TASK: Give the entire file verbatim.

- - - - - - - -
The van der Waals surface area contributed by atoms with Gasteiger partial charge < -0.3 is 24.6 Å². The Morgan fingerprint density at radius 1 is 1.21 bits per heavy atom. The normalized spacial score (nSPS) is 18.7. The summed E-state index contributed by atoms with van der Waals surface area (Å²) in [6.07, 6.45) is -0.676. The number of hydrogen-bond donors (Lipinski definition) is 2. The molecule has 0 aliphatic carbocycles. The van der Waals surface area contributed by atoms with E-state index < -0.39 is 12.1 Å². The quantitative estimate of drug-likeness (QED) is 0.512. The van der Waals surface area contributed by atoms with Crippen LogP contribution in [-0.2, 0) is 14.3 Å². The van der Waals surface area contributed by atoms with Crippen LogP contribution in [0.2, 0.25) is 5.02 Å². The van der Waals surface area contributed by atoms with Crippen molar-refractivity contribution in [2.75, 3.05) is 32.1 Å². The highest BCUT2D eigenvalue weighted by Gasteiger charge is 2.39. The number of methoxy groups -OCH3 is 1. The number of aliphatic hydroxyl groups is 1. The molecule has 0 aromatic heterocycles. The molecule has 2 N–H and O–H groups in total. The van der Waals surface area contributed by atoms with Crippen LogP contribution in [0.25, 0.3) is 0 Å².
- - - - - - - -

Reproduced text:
The van der Waals surface area contributed by atoms with Gasteiger partial charge < -0.3 is 24.6 Å². The Morgan fingerprint density at radius 1 is 1.21 bits per heavy atom. The normalized spacial score (nSPS) is 18.7. The summed E-state index contributed by atoms with van der Waals surface area (Å²) in [6.07, 6.45) is -0.676. The number of hydrogen-bond donors (Lipinski definition) is 2. The molecule has 0 aliphatic carbocycles. The van der Waals surface area contributed by atoms with E-state index < -0.39 is 12.1 Å². The quantitative estimate of drug-likeness (QED) is 0.512. The van der Waals surface area contributed by atoms with Crippen LogP contribution in [-0.2, 0) is 14.3 Å². The van der Waals surface area contributed by atoms with Crippen LogP contribution in [0.2, 0.25) is 5.02 Å². The van der Waals surface area contributed by atoms with Crippen molar-refractivity contribution in [2.75, 3.05) is 32.1 Å². The highest BCUT2D eigenvalue weighted by Gasteiger charge is 2.39. The number of methoxy groups -OCH3 is 1. The number of aliphatic hydroxyl groups is 1. The molecule has 0 aromatic heterocycles. The molecule has 2 N–H and O–H groups in total. The van der Waals surface area contributed by atoms with Crippen LogP contribution in [0.25, 0.3) is 0 Å².